News National ‘Merit doesn’t work’: Senior Liberal demands female quotas
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‘Merit doesn’t work’: Senior Liberal demands female quotas

A gender quota plan was considered by the NSW Liberals in 2017. Photo: Getty
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Scott Morrison’s NSW Liberal Party vice-president has warned “merit doesn’t work” and the time for quotas to boost female representation is now.

In a blistering attack on the Liberal Party factions, NSW’s Kent Johns said he was sick and tired of watching good women get rolled by so-called Liberal power brokers.

“Trust me merit doesn’t work. Factions back the winners,” he told The New Daily.

“Give me a 20 per cent start and all factions will find the women. In the [Sutherland] Shire we have 2 women we have backed and fought for tooth and nail for. They won through being the best but against great obstacles.”

The New Daily has obtained a copy of the quota plan considered by the NSW Liberal Party executive in 2017.

Two years ago, Mr Johns sparked uproar in the NSW branch after he called for quotas as president to ensure 40 per cent of those preselected for local, state and federal seats woman women.He now holds the position of vice-president.

As an alternative, he proposed that women secure a “loading” of 20 per cent during preselections, a similar system to the Labor Party.

But the debate sparked fury in the Liberal Party, with NSW Young Liberals president Alex Dore opposing the policy and then turning on Country vice-president Hollie Hughes for pushing for more women, claiming she had a “tendency to bully people”.

Ms Hughes reportedly responded by asking if Mr Dore and his supporters would prefer women in the Liberal Party “stayed at home and cooked meals”.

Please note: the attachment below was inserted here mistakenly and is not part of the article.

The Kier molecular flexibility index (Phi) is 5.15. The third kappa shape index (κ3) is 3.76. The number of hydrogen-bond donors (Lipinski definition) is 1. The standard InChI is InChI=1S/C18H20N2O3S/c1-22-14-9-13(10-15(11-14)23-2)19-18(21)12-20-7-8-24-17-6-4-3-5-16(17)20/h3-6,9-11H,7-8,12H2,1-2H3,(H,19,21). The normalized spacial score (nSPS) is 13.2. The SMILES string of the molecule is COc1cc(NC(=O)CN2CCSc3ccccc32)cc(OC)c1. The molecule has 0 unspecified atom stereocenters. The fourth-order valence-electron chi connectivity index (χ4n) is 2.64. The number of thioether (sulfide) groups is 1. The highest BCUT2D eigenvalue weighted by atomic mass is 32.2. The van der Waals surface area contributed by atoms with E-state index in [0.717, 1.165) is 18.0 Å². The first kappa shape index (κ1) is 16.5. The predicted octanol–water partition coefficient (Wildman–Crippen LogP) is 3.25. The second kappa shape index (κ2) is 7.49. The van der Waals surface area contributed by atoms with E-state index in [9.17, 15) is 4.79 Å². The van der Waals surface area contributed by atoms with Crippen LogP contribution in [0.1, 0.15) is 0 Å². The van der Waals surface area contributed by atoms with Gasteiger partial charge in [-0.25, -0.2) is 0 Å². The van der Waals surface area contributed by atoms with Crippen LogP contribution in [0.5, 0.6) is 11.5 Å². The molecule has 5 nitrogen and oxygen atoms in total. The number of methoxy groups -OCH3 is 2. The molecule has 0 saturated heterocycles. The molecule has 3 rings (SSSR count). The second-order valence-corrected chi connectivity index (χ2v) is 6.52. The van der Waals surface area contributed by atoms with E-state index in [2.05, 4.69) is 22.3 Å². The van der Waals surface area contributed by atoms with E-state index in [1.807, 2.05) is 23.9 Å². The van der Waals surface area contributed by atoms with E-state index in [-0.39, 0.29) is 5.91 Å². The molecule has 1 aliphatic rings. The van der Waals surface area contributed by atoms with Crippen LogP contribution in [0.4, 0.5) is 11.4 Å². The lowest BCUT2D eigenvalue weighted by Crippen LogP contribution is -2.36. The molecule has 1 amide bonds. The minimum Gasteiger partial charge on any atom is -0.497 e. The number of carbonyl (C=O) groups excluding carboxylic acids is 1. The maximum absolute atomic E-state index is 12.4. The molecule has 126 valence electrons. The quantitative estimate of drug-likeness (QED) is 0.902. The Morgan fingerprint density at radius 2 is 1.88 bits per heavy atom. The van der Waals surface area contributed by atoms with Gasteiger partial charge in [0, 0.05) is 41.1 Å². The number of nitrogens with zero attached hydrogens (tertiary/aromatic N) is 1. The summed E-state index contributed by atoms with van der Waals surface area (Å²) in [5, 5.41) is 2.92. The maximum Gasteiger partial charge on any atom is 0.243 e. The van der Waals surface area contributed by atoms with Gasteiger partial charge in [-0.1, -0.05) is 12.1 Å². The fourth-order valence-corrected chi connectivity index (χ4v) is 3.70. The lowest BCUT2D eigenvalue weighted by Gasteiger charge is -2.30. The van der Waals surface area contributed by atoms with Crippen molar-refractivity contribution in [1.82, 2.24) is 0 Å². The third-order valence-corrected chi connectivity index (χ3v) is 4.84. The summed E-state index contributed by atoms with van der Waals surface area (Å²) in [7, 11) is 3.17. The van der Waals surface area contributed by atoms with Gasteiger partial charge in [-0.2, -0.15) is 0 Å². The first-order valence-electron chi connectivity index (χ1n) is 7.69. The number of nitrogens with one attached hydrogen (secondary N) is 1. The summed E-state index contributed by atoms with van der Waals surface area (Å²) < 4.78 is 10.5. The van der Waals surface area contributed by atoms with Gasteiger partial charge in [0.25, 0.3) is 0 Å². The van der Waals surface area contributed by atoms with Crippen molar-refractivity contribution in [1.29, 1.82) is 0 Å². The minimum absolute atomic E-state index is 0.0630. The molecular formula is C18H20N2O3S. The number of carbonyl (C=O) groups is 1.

“I was trying to fix the issue we have. The current system doesn’t work. If someone tells me merit one more time I will force them to go to preselections with me all over the state,” Mr Johns told The New Daily.

Ms Hughes is now set to joint the Senate, after she beat the Liberals’ Jim Molan to secure the top spot on the Senate ticket, in a rank and file preselection.

Her victory, secured without a quota, then prompted calls for that result to be overturned by party officials to “save” Senator Molan.

A Facebook post by Mr Johns on Tuesday night calling for the Liberal Party to revisit his quota plan sparked hundreds of comments from party faithful.

Ms Hughes also noted that she “remembered” the night that Mr Johns tried to force the Liberal Party to embrace more female candidates.

“So much I could say about that. You are a legend,” Mr Johns replied.

The most senior woman in the Morrison Government, Foreign Minister Marise Payne, recently called for a debate on factions, but has not confirmed she personally supports them.

Only one in four – 25 per cent – of candidates currently chosen by the Liberal Party are women, but not all will secure their seats and female representation is expected to go backwards for the conservatives.

Mr Johns was recently the subject of controversy himself after he refused to step aside amid fears he would beat the Liberals Craig Kelly in a rank and file preselection.

After it became apparent he would win, Scott Morrison was forced to intervene to scuttle the vote and ensure Mr Kelly survived.

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